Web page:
An official with Ukraine's Naftogaz told EurActiv.com today (6 January) that EU countries need not fear a disruption of gas supplies, despite Russian warnings that a harsh winter may trigger a crisis similar to those of 2006 and 2009.
Vladimir Chizhov, Russia's ambassador to the EU, warned in an interview published on Tuesday (3 January) of the risk for European countries of remaining in the cold, as Ukraine is pumping gas from the underground storage intended to ensure the security of supply in winter.
Ukrainian gas company Naftogaz has asked the EU today (19 December) to send a monitoring mission immediately to entry and exit points of Ukraine’s gas transport system, in an effort to prevent another gas crisis.
Poland has appealed to the European Court of Justice over a European Commission decision to give Gazprom more capacity on the Opal gas pipeline through Germany, Polish media reported yesterday (18 December), citing a foreign ministry spokesperson.
Russian energy Minister Alexander Novak has called a $6.6 billion fine imposed by a court in Ukraine on his country’s gas export monopolist Gazprom illegal, and warned of “new risks for European consumers”.
EU nations are edging toward a compromise on a proposal to guard against gas supply disruptions, agreeing to share details on contracts and cooperate across borders, the Slovak presidency said yesterday (5 December).
There’s an active interplay between anti-liberal movements and political parties within the EU and an authoritarian challenge from the outside, especially from Russia, Ralf Fücks told EurActiv Czech Republic.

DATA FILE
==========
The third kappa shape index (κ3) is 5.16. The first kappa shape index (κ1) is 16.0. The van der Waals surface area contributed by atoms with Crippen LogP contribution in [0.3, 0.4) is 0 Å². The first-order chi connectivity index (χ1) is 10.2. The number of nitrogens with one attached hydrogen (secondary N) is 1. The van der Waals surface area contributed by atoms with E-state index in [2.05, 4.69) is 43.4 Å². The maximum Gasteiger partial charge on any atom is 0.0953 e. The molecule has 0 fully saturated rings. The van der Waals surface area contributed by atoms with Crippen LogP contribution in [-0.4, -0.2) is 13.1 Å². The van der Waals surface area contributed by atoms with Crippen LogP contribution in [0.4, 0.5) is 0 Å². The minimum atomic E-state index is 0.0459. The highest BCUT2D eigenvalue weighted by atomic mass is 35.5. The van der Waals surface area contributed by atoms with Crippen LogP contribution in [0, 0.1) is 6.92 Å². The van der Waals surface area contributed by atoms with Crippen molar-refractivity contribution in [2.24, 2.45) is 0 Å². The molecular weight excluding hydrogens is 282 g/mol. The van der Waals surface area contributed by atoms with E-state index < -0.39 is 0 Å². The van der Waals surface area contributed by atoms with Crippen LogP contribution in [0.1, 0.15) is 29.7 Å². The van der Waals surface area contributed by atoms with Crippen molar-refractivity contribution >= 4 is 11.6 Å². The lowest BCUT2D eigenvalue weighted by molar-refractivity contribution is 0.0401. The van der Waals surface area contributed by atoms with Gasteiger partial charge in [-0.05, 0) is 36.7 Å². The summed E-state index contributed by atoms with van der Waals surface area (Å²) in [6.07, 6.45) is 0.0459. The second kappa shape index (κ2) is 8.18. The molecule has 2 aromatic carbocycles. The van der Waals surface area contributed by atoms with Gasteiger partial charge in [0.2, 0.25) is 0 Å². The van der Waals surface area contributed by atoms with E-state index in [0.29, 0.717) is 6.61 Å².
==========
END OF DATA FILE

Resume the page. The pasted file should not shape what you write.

LUKoil would be delighted to sell the EU gas, but it cannot, as Gazprom has a monopoly on Russia's gas exports. However, the gas LUKoil discovered on the Romanian shelf will directly supply the EU, Leonid Fedun told EurActiv.com.
A recent decision of the European Commission puts the whole European diversification and energy security strategy in jeopardy, and Poland and Ukraine may take legal action against the EU executive, writes Jacek Saryusz-Wolski.
An unlikely coalition is emerging in Germany between Angela Merkel’s CDU and the Greens. More and more, both parties want to stop the construction of a second pipeline that will transport gas directly from Russia to Germany under the Baltic Sea, explains Judy Dempsey.
Russia's Gazprom yesterday (2 October) played down the EU's decision to ease access to the Opal gas pipeline, crucial to Moscow's plans to boost supplies via the Baltic Sea, and dismissed the bloc's role as mediator in a row with Ukraine.
Major pipeline projects such as Turkish Stream and TANAP were the focus of the 23rd World Energy Congress which opened in Istanbul yesterday (10 October) in the presence of the leaders of Russia, Turkey and Azerbaijan.
Vice-President for the Energy Union Maroš Šefčovič said he will visit Kyiv on 2 September to discuss energy reforms and lay the groundwork for trilateral talks with Ukraine and Russia that he hopes will help ensure uninterrupted gas supplies in the winter.